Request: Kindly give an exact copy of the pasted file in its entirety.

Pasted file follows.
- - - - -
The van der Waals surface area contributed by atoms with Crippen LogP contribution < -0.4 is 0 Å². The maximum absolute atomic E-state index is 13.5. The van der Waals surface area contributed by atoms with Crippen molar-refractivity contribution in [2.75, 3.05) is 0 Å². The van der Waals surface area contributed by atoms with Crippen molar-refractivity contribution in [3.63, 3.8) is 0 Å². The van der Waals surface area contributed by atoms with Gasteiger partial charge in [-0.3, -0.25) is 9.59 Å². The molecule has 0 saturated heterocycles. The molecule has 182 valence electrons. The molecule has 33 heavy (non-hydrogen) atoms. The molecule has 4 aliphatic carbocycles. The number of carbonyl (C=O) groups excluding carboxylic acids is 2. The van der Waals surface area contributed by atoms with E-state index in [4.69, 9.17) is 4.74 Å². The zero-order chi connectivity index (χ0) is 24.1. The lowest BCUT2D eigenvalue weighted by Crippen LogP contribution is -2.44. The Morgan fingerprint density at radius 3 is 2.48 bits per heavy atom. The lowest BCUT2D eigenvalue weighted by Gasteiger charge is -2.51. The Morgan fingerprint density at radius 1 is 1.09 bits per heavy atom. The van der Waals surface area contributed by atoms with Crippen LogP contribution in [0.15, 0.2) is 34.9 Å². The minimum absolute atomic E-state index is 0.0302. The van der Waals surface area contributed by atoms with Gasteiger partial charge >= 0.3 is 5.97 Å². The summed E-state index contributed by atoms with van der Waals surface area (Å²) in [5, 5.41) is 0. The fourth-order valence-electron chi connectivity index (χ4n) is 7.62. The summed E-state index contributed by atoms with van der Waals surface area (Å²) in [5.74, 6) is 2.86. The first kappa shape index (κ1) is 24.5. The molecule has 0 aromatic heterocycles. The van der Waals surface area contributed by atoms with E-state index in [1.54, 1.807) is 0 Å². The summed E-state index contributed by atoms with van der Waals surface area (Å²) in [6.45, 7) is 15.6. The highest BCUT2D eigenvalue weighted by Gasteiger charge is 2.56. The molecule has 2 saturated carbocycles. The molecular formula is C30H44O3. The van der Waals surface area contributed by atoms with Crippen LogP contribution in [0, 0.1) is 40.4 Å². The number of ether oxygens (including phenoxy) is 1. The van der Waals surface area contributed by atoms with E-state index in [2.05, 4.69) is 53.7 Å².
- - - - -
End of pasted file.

The van der Waals surface area contributed by atoms with Crippen LogP contribution < -0.4 is 0 Å². The maximum absolute atomic E-state index is 13.5. The van der Waals surface area contributed by atoms with Crippen molar-refractivity contribution in [2.75, 3.05) is 0 Å². The van der Waals surface area contributed by atoms with Crippen molar-refractivity contribution in [3.63, 3.8) is 0 Å². The van der Waals surface area contributed by atoms with Gasteiger partial charge in [-0.3, -0.25) is 9.59 Å². The molecule has 0 saturated heterocycles. The molecule has 182 valence electrons. The molecule has 33 heavy (non-hydrogen) atoms. The molecule has 4 aliphatic carbocycles. The number of carbonyl (C=O) groups excluding carboxylic acids is 2. The van der Waals surface area contributed by atoms with E-state index in [4.69, 9.17) is 4.74 Å². The zero-order chi connectivity index (χ0) is 24.1. The lowest BCUT2D eigenvalue weighted by Crippen LogP contribution is -2.44. The Morgan fingerprint density at radius 3 is 2.48 bits per heavy atom. The lowest BCUT2D eigenvalue weighted by Gasteiger charge is -2.51. The Morgan fingerprint density at radius 1 is 1.09 bits per heavy atom. The van der Waals surface area contributed by atoms with Crippen LogP contribution in [0.15, 0.2) is 34.9 Å². The minimum absolute atomic E-state index is 0.0302. The van der Waals surface area contributed by atoms with Gasteiger partial charge >= 0.3 is 5.97 Å². The summed E-state index contributed by atoms with van der Waals surface area (Å²) in [5, 5.41) is 0. The fourth-order valence-electron chi connectivity index (χ4n) is 7.62. The summed E-state index contributed by atoms with van der Waals surface area (Å²) in [5.74, 6) is 2.86. The first kappa shape index (κ1) is 24.5. The molecule has 0 aromatic heterocycles. The van der Waals surface area contributed by atoms with E-state index in [1.54, 1.807) is 0 Å². The summed E-state index contributed by atoms with van der Waals surface area (Å²) in [6.45, 7) is 15.6. The highest BCUT2D eigenvalue weighted by Gasteiger charge is 2.56. The molecule has 2 saturated carbocycles. The molecular formula is C30H44O3. The van der Waals surface area contributed by atoms with Crippen LogP contribution in [0, 0.1) is 40.4 Å². The number of ether oxygens (including phenoxy) is 1. The van der Waals surface area contributed by atoms with E-state index in [2.05, 4.69) is 53.7 Å².